What are the Residency Requirements for Divorce in Maryland?
Photo by: unsplash.com
The process of filing for divorce can get complicated depending on each couple’s situation. However, what you should know before even attempting to file are the essentials you need for your petition to go through. That is when a divorce lawyer comes in handy whether you’re in Baltimore, MD or anywhere else. For instance, if you’re going to get divorced in Maryland, there are residency conditions that must be met and your lawyer can help make those clear to you.
So, what are the residency requirements for divorce in Maryland?
For starters, one of you must be a resident of Maryland if you are to file for divorce in that state, and that means you should be physically living there. However, the duration of your residency before filing for divorce depends on where grounds for divorce have occurred.
- Grounds that occurred outside the state – Either one of you must have lived there for at least six months prior to filing for divorce.
- Grounds that occurred within the state – You should currently be living in Maryland upon filing for divorce. You can ask your divorce lawyer in Baltimore, MD for a more detailed explanation on this.
One thing you should also remember is that if you are filing for divorce in Maryland, it will be subject to the laws of that state regardless of which state you got married in.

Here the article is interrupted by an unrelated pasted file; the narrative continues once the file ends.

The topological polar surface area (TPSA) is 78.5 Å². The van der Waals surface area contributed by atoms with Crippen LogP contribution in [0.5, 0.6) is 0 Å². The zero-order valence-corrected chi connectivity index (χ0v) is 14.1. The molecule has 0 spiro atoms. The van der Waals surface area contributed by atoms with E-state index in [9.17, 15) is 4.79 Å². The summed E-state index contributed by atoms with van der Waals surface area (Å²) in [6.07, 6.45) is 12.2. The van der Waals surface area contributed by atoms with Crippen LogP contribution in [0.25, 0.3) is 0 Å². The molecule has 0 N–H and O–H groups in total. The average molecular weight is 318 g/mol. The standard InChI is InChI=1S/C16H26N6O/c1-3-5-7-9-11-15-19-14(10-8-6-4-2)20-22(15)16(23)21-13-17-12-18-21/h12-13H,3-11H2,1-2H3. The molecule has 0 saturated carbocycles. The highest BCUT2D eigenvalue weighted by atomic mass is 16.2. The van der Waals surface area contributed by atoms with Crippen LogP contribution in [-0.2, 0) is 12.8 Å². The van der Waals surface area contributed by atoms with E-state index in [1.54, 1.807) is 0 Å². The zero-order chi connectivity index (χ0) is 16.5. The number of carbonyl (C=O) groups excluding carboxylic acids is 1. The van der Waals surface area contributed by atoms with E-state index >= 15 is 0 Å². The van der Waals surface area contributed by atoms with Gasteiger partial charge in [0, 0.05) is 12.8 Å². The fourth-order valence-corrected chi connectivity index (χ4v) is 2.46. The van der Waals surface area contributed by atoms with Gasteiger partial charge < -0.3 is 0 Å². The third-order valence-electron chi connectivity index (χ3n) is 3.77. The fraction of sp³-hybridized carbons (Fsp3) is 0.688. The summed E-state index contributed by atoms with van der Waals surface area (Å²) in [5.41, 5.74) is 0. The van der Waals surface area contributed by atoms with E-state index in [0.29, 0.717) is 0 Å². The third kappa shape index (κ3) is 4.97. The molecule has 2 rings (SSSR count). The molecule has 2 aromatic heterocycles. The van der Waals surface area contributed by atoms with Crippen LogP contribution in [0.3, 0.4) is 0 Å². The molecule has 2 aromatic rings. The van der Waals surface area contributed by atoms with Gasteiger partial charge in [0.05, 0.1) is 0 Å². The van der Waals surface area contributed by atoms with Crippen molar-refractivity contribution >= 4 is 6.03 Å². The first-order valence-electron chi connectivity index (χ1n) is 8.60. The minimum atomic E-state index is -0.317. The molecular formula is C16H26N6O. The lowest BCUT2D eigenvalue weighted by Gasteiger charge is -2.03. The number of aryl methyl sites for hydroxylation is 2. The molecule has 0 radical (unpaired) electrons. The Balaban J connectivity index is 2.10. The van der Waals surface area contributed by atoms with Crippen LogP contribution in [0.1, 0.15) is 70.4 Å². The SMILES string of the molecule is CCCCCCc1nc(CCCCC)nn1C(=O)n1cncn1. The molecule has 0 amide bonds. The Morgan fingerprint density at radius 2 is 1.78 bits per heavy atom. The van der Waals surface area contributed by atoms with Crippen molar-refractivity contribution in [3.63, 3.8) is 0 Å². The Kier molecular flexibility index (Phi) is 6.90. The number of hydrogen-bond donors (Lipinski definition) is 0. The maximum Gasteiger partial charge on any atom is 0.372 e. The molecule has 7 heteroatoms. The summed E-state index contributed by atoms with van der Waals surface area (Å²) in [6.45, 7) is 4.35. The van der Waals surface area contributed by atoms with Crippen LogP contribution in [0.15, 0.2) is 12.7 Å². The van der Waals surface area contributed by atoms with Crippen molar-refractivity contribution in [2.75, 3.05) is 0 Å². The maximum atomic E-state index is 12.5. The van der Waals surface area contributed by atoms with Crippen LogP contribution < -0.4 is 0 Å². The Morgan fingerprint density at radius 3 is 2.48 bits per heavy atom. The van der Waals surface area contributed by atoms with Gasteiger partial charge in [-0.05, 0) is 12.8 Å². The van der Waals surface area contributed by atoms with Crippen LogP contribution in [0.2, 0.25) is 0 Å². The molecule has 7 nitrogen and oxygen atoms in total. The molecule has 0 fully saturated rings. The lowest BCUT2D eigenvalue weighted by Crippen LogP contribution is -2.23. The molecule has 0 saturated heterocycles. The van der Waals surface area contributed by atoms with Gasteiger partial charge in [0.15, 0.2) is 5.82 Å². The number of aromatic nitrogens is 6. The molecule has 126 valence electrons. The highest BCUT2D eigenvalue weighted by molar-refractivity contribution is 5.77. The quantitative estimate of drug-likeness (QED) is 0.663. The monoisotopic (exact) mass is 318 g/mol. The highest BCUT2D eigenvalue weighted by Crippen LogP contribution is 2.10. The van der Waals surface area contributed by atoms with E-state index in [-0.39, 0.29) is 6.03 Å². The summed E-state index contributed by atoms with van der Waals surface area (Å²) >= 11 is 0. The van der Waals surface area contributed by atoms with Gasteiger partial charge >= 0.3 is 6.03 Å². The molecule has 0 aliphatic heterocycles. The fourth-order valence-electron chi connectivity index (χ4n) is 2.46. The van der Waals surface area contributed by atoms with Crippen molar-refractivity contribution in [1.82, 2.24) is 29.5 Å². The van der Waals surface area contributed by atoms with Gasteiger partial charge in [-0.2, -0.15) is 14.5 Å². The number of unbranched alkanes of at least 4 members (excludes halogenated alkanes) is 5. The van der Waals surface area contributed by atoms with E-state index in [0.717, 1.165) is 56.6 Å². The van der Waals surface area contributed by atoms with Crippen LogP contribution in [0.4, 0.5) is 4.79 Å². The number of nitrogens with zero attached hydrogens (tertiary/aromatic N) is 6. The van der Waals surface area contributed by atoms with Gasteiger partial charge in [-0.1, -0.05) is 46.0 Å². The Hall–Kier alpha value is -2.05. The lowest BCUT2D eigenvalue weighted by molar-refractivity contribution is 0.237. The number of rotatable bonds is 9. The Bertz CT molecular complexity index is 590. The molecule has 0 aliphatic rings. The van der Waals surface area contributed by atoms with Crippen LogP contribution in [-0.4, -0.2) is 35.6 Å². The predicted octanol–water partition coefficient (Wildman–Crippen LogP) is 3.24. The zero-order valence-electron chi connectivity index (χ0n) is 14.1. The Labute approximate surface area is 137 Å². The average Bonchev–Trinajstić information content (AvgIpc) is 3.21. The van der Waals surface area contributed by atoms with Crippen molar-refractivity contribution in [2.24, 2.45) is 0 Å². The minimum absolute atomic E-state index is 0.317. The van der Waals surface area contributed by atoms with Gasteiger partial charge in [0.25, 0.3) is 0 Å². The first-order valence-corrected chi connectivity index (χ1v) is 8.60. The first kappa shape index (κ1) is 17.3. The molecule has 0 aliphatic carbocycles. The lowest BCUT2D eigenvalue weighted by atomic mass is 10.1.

Do you need to prove your residency?
Often enough, the judge will refer to the information provided on your complaint as well as your verbal testimony. However, you may also be asked to provide evidence, such as your driver’s license, voter registration card, and bank account statements. To ensure that you will have no problems proving your residency, make sure to properly document your residency in Maryland before filing for divorce. This is because there have been situations where cases were dismissed due to a lack of proof of residency.
Can you move elsewhere after filing?
You are allowed to move anywhere within Maryland since the forms do not require you to list down all of your addresses. But in the final hearing, you need to prove where you lived during the separation.
You can also move to a different state after filing for divorce. Your case in Maryland will still be heard as long as you or your spouse were residents of the state upon filing the divorce.
Where Should You File?
The divorce can either be filed at the residence of the plaintiff (the person filing) or the defendant (the person being sued). You also have the option of filing in the defendant’s place of business or employment. If you are in the armed services but you have lived in Maryland before, you may file for divorce in the state provided that you can establish your residence there prior to joining the armed services. This is applicable even if you have not lived in the state ever since entering the armed services.
Filing for divorce can either be a breeze or a turbulent process. But with the help of a qualified divorce lawyer like Attorney Richard J. Hackerman of Fast Divorce Lawyer, you will get all the assistance you need. He is a divorce and family lawyer in Baltimore, MD with practice areas encompassing child custody and visitation rights, child support, marriage dissolution, division of property and marital debts, and spousal support. Contact us today for more information.